5. What Qualities Do You Need To Have • Business skills. Executive chefs must understand the business of restaurant work. They should be skilled at administrative tasks, such as accounting and personnel management, and be able to manage a restaurant efficiently and profitably. • Creativity. Chefs and head cooks need creativity to develop and prepare interesting and innovative recipes. They must be able to use different ingredients and create appealing dishes for their customers. • Leadership skills. Chefs and head cooks must have the ability to motivate kitchen staff and develop constructive and cooperative working relationships with them. Because the pace in the kitchen can be hectic during peak dining hours, chefs must be able to communicate their orders clearly and effectively. • Manual dexterity. All chefs and head cooks need excellent manual dexterity, including proper knife techniques for cutting, chopping, and dicing. • Sense of taste and smell. All chefs and head cooks must have a keen sense of taste and smell in order to inspect food and design meals that will be to customers’ liking. • Time-management skills. Chefs and head cooks need to be able to efficiently manage their time and the time of kitchen staff. They must have menus ready when kitchen staff start preparing meals. And when customers are waiting for food, they must keep the kitchen running efficiently.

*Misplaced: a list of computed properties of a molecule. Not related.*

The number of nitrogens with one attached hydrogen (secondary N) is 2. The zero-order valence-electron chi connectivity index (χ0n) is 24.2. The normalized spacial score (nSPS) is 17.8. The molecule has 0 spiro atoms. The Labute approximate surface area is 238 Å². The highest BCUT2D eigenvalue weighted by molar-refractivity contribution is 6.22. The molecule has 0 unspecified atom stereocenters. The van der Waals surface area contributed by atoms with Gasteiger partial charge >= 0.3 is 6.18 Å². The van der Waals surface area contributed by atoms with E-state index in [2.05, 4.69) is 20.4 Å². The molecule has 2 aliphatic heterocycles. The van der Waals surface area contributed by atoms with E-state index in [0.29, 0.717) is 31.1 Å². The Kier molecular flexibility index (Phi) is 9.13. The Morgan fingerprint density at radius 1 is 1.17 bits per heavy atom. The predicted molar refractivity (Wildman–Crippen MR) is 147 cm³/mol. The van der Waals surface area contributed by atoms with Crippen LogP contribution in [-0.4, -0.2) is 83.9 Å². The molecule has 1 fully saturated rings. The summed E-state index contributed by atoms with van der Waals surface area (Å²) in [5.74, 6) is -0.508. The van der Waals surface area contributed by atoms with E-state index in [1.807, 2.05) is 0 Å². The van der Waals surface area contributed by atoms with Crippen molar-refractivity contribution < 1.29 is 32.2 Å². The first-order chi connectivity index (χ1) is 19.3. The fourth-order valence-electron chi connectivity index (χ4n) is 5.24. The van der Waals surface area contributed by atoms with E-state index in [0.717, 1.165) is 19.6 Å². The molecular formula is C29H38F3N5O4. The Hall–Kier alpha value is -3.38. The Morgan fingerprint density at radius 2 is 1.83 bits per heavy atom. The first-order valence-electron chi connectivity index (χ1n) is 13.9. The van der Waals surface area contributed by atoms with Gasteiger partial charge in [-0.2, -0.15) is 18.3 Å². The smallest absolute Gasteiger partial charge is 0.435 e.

6. Pay • The median annual wage of chefs and head cooks was $40,630 in May 2010. The median wage is the wage at which half the workers in an occupation earned more than that amount and half earned less. The lowest 10 percent earned less than $23,260, and the top 10 percent earned more than $70,960. • The median annual wages in the industries employing the largest numbers of chefs and head cooks in 2010 were as follows: • Traveler accommodation, including hotels and motels $47,350 • Other amusement and recreation industries 47,340 • Special food services 42,380 • Full-service restaurants 38,520 • Limited-service eating places 27,840 • The level of pay for chefs and head cooks varies greatly by region and employer. Pay is usually highest in upscale restaurants and hotels, where many executive chefs are employed, as well as in major metropolitan and resort areas.

  7. Job Outlook • Employment of chefs and head cooks is projected to experience little or no change from 2010 to 2020. Population and income growth is expected to result in greater demand for more high-quality dishes at a variety of dining venues, including many up-scale establishments. However, employment growth will be tempered as many restaurants, in an effort to lower costs, use lower-level cooks to perform the work normally done by chefs and head cooks.

  8. Similar Occupations • Bakers • Cooks • Food and Beverage Serving and Related Workers • Food Preparation Workers • Food Service Managers

  9. Who To Contact For More Information • For career information about chefs, including a directory of 2-year and 4-year colleges that offer courses or training programs, visit • National Restaurant Association • American Culinary Federation • For information about becoming a personal or private chef, visit • American Personal & Private Chefs Association